A baby hare – known as a leveret – has been brought back from the brink of death by the RSPCA Godshill Isle of Wight Animal Centre.
A Rookley householder weeding his garden found the tiny, soaking wet creature huddled up in a bush at the tail end of last month. Judging by his condition, the little animal – only a few days old – had been left alone for a considerable time, and the concerned member of public rushed the little animal straight to RSPCA Godshill.
The abandoned little hare’s condition was critical and it was feared he might not survive. But dedicated staff at the RSPCA branch worked hard to warm him up and happily, after some time, he began to perk up.
The RSPCA branch named him Kenny Leveret and now, 2 weeks on, 3-hourly hand-feeds given by staff member Georgie Fryer are helping to build his strength.
The RSPCA hopes Kenny will be ready to release at 8-12 weeks old on local farmland where there are lots of other hares.
Unlike rabbits, leverets (baby hares) are born mobile, fully furred and with eyes open. They also don’t live in burrows (warrens) like rabbits and are normally left alone from an early age for long periods of time, hiding in small depressions in the ground called ‘scrapes’. Their mother will return to feed them though, usually around dusk or some time during the night.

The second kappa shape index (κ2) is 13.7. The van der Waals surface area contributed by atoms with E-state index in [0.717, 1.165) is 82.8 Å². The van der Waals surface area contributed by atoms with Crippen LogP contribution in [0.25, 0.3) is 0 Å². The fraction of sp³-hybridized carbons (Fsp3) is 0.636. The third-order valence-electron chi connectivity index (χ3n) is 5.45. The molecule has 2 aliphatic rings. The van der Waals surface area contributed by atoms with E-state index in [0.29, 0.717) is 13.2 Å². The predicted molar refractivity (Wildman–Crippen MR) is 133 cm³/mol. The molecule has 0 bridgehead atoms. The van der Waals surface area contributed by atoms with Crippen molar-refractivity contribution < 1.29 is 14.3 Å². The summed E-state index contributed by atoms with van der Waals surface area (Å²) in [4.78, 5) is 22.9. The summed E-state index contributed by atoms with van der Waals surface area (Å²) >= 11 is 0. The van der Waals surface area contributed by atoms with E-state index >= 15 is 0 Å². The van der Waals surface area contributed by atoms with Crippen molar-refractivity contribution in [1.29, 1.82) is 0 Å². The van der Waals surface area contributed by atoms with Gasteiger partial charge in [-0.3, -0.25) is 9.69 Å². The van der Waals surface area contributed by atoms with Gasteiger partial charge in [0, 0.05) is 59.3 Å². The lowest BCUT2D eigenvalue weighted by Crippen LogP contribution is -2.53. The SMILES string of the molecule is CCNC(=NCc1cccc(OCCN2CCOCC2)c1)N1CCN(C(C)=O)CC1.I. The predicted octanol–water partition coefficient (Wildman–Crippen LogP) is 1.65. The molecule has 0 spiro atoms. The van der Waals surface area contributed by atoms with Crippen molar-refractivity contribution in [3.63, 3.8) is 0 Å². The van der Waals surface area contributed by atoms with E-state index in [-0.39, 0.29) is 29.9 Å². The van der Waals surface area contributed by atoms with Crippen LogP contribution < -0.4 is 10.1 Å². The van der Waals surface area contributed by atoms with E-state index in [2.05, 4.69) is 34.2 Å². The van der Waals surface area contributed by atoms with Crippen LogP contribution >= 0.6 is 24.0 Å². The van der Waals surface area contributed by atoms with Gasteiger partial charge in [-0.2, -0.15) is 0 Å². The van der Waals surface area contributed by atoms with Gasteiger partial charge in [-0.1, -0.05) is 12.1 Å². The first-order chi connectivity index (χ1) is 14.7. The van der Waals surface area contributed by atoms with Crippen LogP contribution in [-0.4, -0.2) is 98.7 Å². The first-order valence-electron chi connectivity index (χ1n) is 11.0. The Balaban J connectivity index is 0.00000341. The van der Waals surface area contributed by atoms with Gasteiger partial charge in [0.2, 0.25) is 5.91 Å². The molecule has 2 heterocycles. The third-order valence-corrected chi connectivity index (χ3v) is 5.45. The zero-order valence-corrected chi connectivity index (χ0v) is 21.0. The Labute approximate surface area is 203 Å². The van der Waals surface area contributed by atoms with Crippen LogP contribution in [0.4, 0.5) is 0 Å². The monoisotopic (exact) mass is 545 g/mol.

RSPCA advice – once you can confirm it is a hare and not a rabbit, is to watch from a distance to see if its mother returns. If she has not returned by 2 hours after dusk, contact the animal charity on 0300 1234 999.
To help RSPCA Godshill continue to rescue, rehome and rehabilitate animals in need of care please visit their Amazon wish list.
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